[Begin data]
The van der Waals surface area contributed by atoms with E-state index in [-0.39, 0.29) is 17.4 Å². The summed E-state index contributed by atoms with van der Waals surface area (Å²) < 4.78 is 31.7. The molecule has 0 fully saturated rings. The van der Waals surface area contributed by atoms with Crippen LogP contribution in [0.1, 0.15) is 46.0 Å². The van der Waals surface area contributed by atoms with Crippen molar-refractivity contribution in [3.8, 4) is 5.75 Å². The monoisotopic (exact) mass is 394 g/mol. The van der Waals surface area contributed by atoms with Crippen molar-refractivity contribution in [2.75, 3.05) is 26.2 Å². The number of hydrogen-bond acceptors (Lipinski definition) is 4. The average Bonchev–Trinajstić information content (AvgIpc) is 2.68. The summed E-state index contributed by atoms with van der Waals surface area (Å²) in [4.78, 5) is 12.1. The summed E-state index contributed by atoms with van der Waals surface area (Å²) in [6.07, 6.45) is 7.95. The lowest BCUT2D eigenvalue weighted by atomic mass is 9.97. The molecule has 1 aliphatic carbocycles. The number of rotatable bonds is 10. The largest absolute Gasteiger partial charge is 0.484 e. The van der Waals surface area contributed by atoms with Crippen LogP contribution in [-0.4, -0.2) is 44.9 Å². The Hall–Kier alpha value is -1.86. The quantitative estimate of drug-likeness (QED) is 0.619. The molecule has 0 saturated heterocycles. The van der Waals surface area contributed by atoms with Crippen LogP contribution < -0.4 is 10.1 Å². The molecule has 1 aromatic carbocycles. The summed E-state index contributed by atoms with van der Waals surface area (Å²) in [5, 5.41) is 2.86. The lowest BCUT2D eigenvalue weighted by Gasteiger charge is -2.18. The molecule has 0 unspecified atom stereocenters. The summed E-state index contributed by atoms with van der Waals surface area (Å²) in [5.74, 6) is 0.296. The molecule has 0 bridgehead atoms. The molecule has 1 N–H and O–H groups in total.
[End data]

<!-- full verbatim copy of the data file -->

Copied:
The van der Waals surface area contributed by atoms with E-state index in [-0.39, 0.29) is 17.4 Å². The summed E-state index contributed by atoms with van der Waals surface area (Å²) < 4.78 is 31.7. The molecule has 0 fully saturated rings. The van der Waals surface area contributed by atoms with Crippen LogP contribution in [0.1, 0.15) is 46.0 Å². The van der Waals surface area contributed by atoms with Crippen molar-refractivity contribution in [3.8, 4) is 5.75 Å². The monoisotopic (exact) mass is 394 g/mol. The van der Waals surface area contributed by atoms with Crippen molar-refractivity contribution in [2.75, 3.05) is 26.2 Å². The number of hydrogen-bond acceptors (Lipinski definition) is 4. The average Bonchev–Trinajstić information content (AvgIpc) is 2.68. The summed E-state index contributed by atoms with van der Waals surface area (Å²) in [4.78, 5) is 12.1. The summed E-state index contributed by atoms with van der Waals surface area (Å²) in [6.07, 6.45) is 7.95. The lowest BCUT2D eigenvalue weighted by atomic mass is 9.97. The molecule has 1 aliphatic carbocycles. The number of rotatable bonds is 10. The largest absolute Gasteiger partial charge is 0.484 e. The van der Waals surface area contributed by atoms with Crippen LogP contribution in [-0.4, -0.2) is 44.9 Å². The Hall–Kier alpha value is -1.86. The quantitative estimate of drug-likeness (QED) is 0.619. The molecule has 0 saturated heterocycles. The van der Waals surface area contributed by atoms with Crippen LogP contribution < -0.4 is 10.1 Å². The molecule has 1 aromatic carbocycles. The summed E-state index contributed by atoms with van der Waals surface area (Å²) in [5, 5.41) is 2.86. The lowest BCUT2D eigenvalue weighted by Gasteiger charge is -2.18. The molecule has 0 unspecified atom stereocenters. The summed E-state index contributed by atoms with van der Waals surface area (Å²) in [5.74, 6) is 0.296. The molecule has 0 bridgehead atoms. The molecule has 1 N–H and O–H groups in total.